Controlling Lighting and Sound with Timecode


What is Timecode? 

Timecode is an audio signal consisting of a stream of data which is a constantly changing time signal. The timecode standard was originally used in the film / TV industry to enable audio and video/film to remain synchronised. The standard was formalised in 1967 and was made available for the industry to use, under the guidance of the Society of Motion Picture and Television Engineers (SMPTE, pronounced ‘SIMPTEE’). 
The timecode consists of the familiar Hours (0-23), Minutes (0-59) and Seconds (0-59) (24 hour clock format) as well as Frames (most often 30 frames per second). This provides a high level of accuracy to keep video, lighting, sound, automation and any other systems in perfect synchronisation. 

Why is it used? 

On large shows, particularly musicals, a timecoded sequence allows very accurate cues to be triggered reliably each show. Some sequences might be impossible to cue traditionally – there are too many cues running for the DSM to call them, and maintaining accuracy is even harder, given the variable delays between a DSM saying ‘GO’ and the operator pressing the ‘Go’ button.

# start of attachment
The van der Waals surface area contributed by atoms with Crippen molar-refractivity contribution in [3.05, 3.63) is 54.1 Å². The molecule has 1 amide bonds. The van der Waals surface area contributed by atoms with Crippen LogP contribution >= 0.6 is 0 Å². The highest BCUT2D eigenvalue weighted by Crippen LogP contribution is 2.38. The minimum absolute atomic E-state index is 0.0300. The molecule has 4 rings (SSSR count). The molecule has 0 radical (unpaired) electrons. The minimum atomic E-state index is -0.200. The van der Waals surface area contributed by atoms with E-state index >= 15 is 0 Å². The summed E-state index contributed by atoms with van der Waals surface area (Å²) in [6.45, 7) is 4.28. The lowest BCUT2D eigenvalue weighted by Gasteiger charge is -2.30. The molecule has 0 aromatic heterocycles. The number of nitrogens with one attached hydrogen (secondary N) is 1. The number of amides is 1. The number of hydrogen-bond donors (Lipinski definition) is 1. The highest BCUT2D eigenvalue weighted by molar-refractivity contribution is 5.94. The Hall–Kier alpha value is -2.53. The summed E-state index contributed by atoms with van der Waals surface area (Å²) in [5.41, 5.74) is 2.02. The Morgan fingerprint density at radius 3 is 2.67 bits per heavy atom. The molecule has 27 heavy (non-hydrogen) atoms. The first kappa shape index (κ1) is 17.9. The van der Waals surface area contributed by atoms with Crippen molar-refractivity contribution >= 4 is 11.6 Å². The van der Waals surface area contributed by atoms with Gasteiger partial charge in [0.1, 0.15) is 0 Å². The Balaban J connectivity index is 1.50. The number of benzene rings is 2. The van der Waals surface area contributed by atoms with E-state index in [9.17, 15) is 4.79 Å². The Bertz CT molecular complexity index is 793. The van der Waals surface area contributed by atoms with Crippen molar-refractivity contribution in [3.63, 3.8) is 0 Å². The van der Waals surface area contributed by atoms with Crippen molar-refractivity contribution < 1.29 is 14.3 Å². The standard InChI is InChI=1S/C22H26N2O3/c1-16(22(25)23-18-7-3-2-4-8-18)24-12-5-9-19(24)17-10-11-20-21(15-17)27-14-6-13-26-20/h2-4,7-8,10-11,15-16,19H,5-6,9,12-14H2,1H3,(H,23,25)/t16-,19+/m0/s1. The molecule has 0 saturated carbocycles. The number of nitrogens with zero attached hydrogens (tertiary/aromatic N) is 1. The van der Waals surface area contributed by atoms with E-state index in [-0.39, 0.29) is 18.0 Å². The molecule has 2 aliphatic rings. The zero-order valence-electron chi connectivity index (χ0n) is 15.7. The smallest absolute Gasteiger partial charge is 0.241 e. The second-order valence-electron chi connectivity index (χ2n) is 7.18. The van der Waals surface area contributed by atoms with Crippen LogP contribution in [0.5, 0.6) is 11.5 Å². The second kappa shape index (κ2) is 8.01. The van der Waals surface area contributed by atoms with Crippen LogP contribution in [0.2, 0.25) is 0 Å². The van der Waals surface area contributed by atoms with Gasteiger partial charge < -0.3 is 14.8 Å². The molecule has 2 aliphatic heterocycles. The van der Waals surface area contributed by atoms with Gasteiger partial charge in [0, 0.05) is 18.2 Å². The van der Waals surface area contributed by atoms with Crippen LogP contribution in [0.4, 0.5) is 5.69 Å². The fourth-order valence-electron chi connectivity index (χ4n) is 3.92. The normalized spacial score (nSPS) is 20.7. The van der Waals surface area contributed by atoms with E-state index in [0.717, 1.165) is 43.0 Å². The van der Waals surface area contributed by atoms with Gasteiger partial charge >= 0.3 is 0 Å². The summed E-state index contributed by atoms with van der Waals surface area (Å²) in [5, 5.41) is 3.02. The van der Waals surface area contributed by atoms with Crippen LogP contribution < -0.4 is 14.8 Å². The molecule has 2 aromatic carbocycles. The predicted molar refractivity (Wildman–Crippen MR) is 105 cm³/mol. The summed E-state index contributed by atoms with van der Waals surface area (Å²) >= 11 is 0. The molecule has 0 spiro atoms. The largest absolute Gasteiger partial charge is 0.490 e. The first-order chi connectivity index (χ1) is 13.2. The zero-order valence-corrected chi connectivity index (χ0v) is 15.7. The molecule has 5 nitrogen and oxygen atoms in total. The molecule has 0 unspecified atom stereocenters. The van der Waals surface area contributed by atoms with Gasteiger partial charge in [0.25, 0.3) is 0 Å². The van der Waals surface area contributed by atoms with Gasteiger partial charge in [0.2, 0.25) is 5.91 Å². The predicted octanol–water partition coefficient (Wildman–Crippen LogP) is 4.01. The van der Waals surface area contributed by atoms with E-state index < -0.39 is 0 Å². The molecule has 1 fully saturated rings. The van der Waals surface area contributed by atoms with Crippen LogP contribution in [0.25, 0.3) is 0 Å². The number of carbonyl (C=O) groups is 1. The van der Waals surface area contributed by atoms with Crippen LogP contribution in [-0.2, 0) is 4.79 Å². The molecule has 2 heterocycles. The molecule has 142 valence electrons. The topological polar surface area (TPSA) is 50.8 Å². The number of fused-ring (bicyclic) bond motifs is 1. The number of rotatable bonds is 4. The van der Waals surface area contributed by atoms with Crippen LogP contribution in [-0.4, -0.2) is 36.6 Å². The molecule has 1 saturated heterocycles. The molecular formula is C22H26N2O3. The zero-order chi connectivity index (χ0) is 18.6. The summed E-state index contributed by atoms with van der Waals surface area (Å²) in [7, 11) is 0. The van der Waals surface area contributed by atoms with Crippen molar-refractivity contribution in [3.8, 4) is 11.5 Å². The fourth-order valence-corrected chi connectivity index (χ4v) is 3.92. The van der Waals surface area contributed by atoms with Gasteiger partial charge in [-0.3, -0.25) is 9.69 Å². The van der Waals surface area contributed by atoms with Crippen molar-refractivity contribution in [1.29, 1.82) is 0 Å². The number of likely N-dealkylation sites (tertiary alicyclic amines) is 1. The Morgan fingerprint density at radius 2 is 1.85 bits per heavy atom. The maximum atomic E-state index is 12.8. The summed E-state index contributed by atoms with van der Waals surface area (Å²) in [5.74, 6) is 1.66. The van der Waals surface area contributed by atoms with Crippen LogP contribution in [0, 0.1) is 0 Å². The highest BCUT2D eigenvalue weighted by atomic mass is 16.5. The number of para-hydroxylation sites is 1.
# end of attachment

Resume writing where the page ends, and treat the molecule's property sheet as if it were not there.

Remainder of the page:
What do I need to run timecode cues?

Coming soon

When was timecode first used in entertainment? 

Further research is underway. Notes below:
: Akai S1000 Sampler – able to receive MIDI timecode and trigger samples.
1992: MA Lighting Scancommander has MIDI and SMPTE control input (at least from 1994)
1993: Sunset Boulevard, Adelphi Theatre: MIDI Timecode from the keyboard player triggers film and effects equipment in sync with the ‘On the Road’ sequence.
1994?: Axon ShowCAD has SMPTE input
1994: Wholehog v1.10 – With this software update, and a MIDI/Timecode add-on card, the Wholehog could receive MIDI or SMPTE timecode (24fps). 
1994: Strand 430: MIDI In/Out/Thru


Timecode on EOS (2020) from ETC Study Hall

Timecode on GrandMA2 (2015)